Conserve Water, Save Money! Try Xeriscape Gardening
Jun 10, 2019
Xeriscaping allows one to enjoy all the benefits and beauty of a conventional garden by being water-wise and cost-efficient. Here's more on this concept.
The word xeriscape is derived from the Greek word xeros, which means dry, and the English word scape, meaning a scene. Combining them, it means a dry scene. This form of gardening is often misunderstood for being a garden of desert flowers or just dry and arid gardening.
However, the basic principle of xeriscape gardening is conservation of water and soil improvement using drought tolerant plants and shrubs.
Planning and Design
Planning a garden is the most basic requirement of any form of a garden. In xeriscape gardening, one must pay attention to the type of soil and its water requirement. Plants with similar water needs should be grouped and planted in the same beds.
Designing should include reduction in the size of the turf area, and should be done keeping in mind the functionality and visual appeal of the garden.
Proper leveling of the ground will allow water to be absorbed in the ground soon, rather than running down or accumulating. The soil should not only absorb water, but also be capable of retaining and being well-drained at the same time.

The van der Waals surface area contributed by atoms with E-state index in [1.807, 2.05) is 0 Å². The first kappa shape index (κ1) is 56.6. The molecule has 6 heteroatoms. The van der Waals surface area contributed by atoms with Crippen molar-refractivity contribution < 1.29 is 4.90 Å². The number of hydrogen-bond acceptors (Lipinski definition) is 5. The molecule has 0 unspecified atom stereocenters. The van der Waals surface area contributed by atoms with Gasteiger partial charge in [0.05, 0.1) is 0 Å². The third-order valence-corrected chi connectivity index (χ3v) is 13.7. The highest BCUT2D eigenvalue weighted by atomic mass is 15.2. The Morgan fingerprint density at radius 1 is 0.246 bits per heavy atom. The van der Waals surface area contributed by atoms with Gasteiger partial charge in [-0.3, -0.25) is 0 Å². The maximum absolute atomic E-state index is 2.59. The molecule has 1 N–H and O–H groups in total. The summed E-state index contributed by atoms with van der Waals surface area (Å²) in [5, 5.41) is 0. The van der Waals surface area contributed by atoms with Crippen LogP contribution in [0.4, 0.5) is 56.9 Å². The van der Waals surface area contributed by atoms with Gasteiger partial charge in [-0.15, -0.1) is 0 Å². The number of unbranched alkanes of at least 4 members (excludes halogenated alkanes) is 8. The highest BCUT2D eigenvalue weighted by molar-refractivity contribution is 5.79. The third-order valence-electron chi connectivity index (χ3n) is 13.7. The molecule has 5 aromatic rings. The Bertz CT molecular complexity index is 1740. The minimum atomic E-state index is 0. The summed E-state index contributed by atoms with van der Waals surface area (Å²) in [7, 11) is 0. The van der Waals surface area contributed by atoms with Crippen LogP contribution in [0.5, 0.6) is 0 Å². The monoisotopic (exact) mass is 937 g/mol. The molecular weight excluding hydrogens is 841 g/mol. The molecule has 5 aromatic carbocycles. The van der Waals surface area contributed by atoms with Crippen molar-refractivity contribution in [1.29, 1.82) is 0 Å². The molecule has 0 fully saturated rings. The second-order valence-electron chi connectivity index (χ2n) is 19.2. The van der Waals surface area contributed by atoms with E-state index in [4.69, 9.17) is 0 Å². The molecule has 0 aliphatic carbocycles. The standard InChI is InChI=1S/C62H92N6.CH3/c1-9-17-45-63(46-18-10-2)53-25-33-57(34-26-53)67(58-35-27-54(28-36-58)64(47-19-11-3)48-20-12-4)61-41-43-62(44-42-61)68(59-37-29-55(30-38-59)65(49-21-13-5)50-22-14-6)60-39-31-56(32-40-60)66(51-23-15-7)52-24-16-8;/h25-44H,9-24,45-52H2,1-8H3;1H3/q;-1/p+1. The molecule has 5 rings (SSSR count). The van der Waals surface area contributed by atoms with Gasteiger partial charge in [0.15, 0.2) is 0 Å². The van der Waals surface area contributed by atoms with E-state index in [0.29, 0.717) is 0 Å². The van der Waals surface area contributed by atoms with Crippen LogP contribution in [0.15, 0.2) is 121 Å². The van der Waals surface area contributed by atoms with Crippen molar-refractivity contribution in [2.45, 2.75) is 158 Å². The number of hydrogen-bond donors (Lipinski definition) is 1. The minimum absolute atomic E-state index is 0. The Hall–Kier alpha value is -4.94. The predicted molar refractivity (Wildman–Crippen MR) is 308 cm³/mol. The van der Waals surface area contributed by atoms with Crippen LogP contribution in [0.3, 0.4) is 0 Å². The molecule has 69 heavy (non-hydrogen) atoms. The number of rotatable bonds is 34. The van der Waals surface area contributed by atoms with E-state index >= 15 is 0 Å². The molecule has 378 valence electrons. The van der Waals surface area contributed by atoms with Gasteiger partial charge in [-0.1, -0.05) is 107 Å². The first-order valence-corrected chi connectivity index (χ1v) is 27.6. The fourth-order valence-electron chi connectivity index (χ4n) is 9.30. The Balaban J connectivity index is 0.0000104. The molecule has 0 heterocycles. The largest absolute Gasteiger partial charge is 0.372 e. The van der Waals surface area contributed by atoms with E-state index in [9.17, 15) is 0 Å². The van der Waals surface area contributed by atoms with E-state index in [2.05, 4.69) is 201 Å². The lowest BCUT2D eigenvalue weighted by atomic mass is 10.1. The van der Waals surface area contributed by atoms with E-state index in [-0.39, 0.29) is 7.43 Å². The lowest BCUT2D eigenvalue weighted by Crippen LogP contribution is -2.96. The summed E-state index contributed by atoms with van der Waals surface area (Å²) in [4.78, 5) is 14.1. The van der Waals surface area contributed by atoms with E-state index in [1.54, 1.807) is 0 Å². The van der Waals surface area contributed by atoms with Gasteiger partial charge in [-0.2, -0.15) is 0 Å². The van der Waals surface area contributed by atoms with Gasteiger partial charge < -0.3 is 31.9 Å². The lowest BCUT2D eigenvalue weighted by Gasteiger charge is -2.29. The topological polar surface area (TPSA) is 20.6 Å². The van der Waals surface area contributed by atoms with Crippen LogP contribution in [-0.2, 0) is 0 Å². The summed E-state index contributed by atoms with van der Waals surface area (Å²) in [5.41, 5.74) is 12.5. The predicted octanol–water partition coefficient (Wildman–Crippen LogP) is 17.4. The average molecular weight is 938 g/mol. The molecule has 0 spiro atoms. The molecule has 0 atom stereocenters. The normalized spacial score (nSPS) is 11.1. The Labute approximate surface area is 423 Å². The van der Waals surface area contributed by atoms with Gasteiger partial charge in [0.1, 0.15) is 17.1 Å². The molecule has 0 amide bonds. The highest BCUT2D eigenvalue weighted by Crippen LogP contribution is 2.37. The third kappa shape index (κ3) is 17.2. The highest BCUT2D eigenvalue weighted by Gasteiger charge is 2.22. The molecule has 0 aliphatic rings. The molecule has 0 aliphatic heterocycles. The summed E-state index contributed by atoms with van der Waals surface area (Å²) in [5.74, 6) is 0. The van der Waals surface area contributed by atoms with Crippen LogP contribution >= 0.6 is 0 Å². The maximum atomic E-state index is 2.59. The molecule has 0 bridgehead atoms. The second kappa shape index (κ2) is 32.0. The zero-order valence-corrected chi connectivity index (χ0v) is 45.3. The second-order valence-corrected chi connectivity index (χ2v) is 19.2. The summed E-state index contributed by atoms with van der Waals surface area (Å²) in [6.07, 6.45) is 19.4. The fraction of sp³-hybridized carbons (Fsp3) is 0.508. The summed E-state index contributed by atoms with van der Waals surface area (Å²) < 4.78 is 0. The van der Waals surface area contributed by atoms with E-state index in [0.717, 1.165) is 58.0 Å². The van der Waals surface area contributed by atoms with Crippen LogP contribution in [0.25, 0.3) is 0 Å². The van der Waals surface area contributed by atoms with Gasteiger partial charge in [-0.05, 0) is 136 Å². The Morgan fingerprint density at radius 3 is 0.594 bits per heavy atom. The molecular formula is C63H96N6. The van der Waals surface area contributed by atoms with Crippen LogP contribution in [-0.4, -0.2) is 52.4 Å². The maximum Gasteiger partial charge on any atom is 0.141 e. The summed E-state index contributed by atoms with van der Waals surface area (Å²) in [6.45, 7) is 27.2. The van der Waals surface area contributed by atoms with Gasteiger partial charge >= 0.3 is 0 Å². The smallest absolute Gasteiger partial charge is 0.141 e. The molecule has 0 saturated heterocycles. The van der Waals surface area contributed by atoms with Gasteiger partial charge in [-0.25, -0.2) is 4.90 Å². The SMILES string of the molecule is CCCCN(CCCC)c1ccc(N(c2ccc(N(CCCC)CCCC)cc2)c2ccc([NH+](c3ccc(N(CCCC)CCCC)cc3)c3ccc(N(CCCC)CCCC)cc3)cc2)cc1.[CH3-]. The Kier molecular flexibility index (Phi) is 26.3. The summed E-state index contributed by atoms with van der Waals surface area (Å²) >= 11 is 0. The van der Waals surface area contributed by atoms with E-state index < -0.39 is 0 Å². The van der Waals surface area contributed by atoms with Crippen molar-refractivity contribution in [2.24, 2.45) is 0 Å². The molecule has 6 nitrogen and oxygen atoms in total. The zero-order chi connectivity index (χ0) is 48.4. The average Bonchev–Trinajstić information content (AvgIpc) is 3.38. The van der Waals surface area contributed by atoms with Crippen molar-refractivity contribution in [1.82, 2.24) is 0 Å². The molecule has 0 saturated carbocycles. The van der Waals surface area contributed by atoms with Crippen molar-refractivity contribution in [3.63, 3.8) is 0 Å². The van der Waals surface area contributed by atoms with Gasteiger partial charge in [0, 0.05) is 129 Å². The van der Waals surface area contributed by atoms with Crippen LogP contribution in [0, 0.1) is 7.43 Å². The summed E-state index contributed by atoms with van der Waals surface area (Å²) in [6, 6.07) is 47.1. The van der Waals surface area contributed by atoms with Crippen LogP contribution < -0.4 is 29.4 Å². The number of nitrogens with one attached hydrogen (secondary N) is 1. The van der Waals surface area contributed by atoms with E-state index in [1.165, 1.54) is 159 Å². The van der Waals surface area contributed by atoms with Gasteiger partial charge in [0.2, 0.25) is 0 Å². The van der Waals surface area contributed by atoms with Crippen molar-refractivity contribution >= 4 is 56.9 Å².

Good drainage of water can be achieved by adding organic composite, and, if possible, changing the soil in some places. Clay and sand soil have properties that suit xeriscaping. Composite should not be added to areas dedicated for succulents and cacti.
This form of gardening need not be restricted to just drought tolerant plants. Its basic idea is to conserve water. Moisture-loving plants can be grouped together in a low-lying area, that retains water more easily.
If you are planting trees, its best to purchase dwarf varieties, like acacia, fig, olive, palm, or from the family of conifer trees.
Shrubs and bushes like potentilla, oleander, and Texas sage grow well with very little water.
Designing smaller lawns with various drought resistant ornamental grasses will add appeal to your garden and save a lot of water, as these grasses don't require frequent watering.
One can use any of the following ornamental grasses; purple fountain, switch variety, yellow pampas, blue oat, etc.
Based on color, height, water requirement, drought resistant plants are: Iris, Cosmos, California poppy, gomphrena, coreopsis, gaillardia, marigold, cornflower.
Care and Maintenance
The flower and shrub beds should be covered with mulch, which is a composition of decaying raked leaves, wood barks, composite, etc. Mulch helps retain moisture in the soil, control weed growth, and slowly release nutrients to the plant roots over time.
Plants should be adequately watered, and a system of drip-irrigation should be worked out to ensure no water wastage. A regular check for pests should be done, though most drought-resistant plants are natural pest and insect repellents.
As water becomes an expensive and scarce resource in most urban places of America, creating a garden based on xeriscape's most basic principle of water conservation makes more sense.
One can enjoy a variety of trees, shrubs, and flowers even while facing a water shortage, by just being water smart.